Oats are a magical grain. You can eat them raw, cooked, or as a topping or even use them in baking. But one thing we aren’t quite sure about is whether oats are gluten-free.
It’s actually a great debate: While the answer is technically “yes,” gluten contamination is still a problem. Here’s what we know.
So, what is gluten? Gluten is a protein found in wheat, barley, and rye. It gives breads and pastas that elastic and chewy texture we love. (Hello, pizza dough. 🤤)
Most people can eat gluten without any problem, but it can cause some major digestive problems for people with gluten intolerance, sensitivity, or allergies. This is because its amino acid structure can obstruct digestive enzymes in your gut. (Ouch — get the kombucha ready.)
Peeps with celiac disease need to avoid gluten at👏 all👏 costs.👏 Unlike an intolerance or allergy, celiac disease is an autoimmune disorder in which your immune system attacks your body in response to eating gluten.
Say you have celiac disease and you eat some gluten-filled bread. Your body essentially attacks itself in defense, specifically by damaging your small intestine. This makes your intestine less able to take in nutrients, causes a bunch of digestive side effects, and increases your risk of intestinal cancer.
A gluten-free diet is best for those with celiac or an intolerance. If you think gluten upsets your body, try to add gluten-free options to your diet to see if there’s a change. Trust us: Gluten-free options are just as delish.
Oats are naturally gluten-free and safe for most people who have gluten intolerances or celiac disease. But if the oats are processed in the same facility as wheat, barley, or rye, slight contamination with gluten is possible (dang it!).
A 2013 study suggests most people with a wheat allergy or celiac disease can eat 50 to 100 grams (that’s 2 to 3.5 ounces, or a little less than 1/2 cup) of pure oats per day without any harmful effects.
And research from 2014 suggests that adding oats to a gluten-free diet can be beneficial and contribute to intestinal healing.
Again, technically yes, but contamination happens.
Rolled oats go through a steaming and flattening process. They’re softer in texture than steel-cut oats and have been partially cooked. Steel-cut oats are chopped using large steel blades and have a coarser, chewier texture. They have a lower glycemic index than rolled oats and are full of fiber.
Steel-cut oats are most commonly made in the same facilities as wheat products, so they’re more likely to have cross-contamination.
That dang oat-ruining cross-contamination can happen in different ways.
First off, you can blame farming. Oats are often grown with other crops that may contain gluten. Farmers also typically use the same equipment on nearby crops. Even the sowing seeds may have a slight trace of gluten from the nearby wheat, barley, or rye (why, though?).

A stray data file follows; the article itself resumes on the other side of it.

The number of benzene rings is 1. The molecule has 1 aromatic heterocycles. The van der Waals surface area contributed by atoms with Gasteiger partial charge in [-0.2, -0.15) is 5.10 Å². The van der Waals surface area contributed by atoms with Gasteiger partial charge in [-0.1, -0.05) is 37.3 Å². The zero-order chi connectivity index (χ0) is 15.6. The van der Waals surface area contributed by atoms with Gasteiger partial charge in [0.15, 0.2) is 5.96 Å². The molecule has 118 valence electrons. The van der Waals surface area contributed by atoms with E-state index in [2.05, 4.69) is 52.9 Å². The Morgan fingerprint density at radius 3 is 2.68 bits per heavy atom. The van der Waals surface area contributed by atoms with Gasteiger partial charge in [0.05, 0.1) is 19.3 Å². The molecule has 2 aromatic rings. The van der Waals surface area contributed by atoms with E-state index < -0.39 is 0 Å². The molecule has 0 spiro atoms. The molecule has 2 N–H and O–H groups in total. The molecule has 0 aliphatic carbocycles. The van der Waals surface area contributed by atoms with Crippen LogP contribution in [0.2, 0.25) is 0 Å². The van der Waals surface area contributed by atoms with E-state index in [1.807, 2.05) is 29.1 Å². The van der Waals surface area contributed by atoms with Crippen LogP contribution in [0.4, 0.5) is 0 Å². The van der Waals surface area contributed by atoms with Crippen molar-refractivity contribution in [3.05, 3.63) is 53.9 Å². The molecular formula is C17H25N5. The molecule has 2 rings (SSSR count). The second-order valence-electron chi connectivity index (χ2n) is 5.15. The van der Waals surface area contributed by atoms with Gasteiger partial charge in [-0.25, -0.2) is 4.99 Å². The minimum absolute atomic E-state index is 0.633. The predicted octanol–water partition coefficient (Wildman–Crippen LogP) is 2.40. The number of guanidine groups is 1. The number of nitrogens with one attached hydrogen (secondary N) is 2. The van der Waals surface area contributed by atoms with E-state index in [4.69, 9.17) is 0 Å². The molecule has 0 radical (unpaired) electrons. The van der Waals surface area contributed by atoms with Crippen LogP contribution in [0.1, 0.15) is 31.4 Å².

But there is some good news: Over the past few years, manufacturers have become more mindful of growing and processing gluten-free oats (rejoice!).
Some manufacturers have gotten their sh*t together and designated gluten-free fields and started cleaning their equipment after working with gluten.
The FDA allows oats processed this way to be labeled “gluten-free” as long as they contain less than 20 parts per million (ppm) of gluten.
Yes, gluten-free oats can still contain a teeny-tiny amount of gluten if they’re somehow contaminated along the way. And just 20 ppm of gluten can be enough to cause a reaction in some people with celiac disease.
A 2008 study found that 109 out of 134 “pure, uncontaminated” oat-containing products had traces of gluten in them.
But things appear to be getting better in the United States since the FDA stepped in. A 2014 study of gluten-free food labels in the United States found that 95 percent of the tested products had less than 20 ppm of gluten.
Some people may also have issues with another protein in oats called avenin.
Avenin has a similar amino acid structure to gluten, which means it can cause similar problems, but this is super rare. Most gluten-sensitive people (or even people with celiac disease) don’t have a reaction to avenin at all and can still eat plenty of oats.
In a 2015 study, researchers found that about 8 percent of participants with celiac disease had some response to eating a large portion (100 grams) of oats. They concluded that 100 grams of oats per day wasn’t enough to cause a reaction and that the oats were totally safe to eat.
Now here comes the good stuff. Oats have the benefits your gluten-free (or non-gluten-free) heart desires. (Literally, they have heart benefits.)
Oats are a great source of B vitamins and minerals such as magnesium, iron, selenium, manganese, and zinc.
The fiber in oats is also great for your heart and can help reduce the risk of heart disease, prevent diabetes, and lower blood sugar levels.
Oats generally are a good source of nutrients that you need when eating a gluten-free diet. To collect the most nutrients from oats, opt for unprocessed oats and make your own oatmeal rather than buying premade options with tons of sugar.
Oats are our friends and food. Here are two easy ways to eat gluten-free rolled and steel-cut oats:
Adding oats to your gluten-free diet can be beneficial to your health. If you have celiac disease or a similar condition, be sure to carefully read food labels and do your research on different brands of gluten-free oats. Some gluten-free oats may still have traces of gluten.
Pure oats and gluten-free oats can be found at just about any grocery store, co-op, or online market. Stock up now and enjoy the oat livin’.